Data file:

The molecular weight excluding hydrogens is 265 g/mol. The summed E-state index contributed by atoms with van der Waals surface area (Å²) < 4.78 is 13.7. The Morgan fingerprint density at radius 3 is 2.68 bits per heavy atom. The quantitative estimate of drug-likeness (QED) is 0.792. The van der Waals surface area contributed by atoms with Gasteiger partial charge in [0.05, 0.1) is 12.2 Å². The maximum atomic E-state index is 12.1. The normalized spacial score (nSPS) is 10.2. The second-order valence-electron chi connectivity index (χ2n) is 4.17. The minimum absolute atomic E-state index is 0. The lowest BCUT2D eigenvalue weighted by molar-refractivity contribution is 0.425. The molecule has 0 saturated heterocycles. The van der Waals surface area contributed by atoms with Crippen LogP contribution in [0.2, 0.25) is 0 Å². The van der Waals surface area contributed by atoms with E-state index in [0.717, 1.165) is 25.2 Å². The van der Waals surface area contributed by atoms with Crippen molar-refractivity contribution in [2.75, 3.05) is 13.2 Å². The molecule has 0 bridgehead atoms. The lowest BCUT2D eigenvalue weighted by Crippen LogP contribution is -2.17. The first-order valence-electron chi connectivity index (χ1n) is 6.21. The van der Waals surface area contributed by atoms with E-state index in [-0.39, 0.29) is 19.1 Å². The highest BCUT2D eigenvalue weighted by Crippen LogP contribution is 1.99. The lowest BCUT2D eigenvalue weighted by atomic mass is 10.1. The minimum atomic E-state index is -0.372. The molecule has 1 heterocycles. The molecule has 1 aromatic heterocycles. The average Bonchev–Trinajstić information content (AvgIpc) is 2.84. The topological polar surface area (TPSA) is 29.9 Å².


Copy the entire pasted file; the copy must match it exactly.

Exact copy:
The molecular weight excluding hydrogens is 265 g/mol. The summed E-state index contributed by atoms with van der Waals surface area (Å²) < 4.78 is 13.7. The Morgan fingerprint density at radius 3 is 2.68 bits per heavy atom. The quantitative estimate of drug-likeness (QED) is 0.792. The van der Waals surface area contributed by atoms with Gasteiger partial charge in [0.05, 0.1) is 12.2 Å². The maximum atomic E-state index is 12.1. The normalized spacial score (nSPS) is 10.2. The second-order valence-electron chi connectivity index (χ2n) is 4.17. The minimum absolute atomic E-state index is 0. The lowest BCUT2D eigenvalue weighted by molar-refractivity contribution is 0.425. The molecule has 0 saturated heterocycles. The van der Waals surface area contributed by atoms with Crippen LogP contribution in [0.2, 0.25) is 0 Å². The van der Waals surface area contributed by atoms with E-state index in [0.717, 1.165) is 25.2 Å². The van der Waals surface area contributed by atoms with Crippen molar-refractivity contribution in [2.75, 3.05) is 13.2 Å². The molecule has 0 bridgehead atoms. The lowest BCUT2D eigenvalue weighted by Crippen LogP contribution is -2.17. The first-order valence-electron chi connectivity index (χ1n) is 6.21. The van der Waals surface area contributed by atoms with E-state index in [-0.39, 0.29) is 19.1 Å². The highest BCUT2D eigenvalue weighted by Crippen LogP contribution is 1.99. The lowest BCUT2D eigenvalue weighted by atomic mass is 10.1. The minimum atomic E-state index is -0.372. The molecule has 1 heterocycles. The molecule has 1 aromatic heterocycles. The average Bonchev–Trinajstić information content (AvgIpc) is 2.84. The topological polar surface area (TPSA) is 29.9 Å².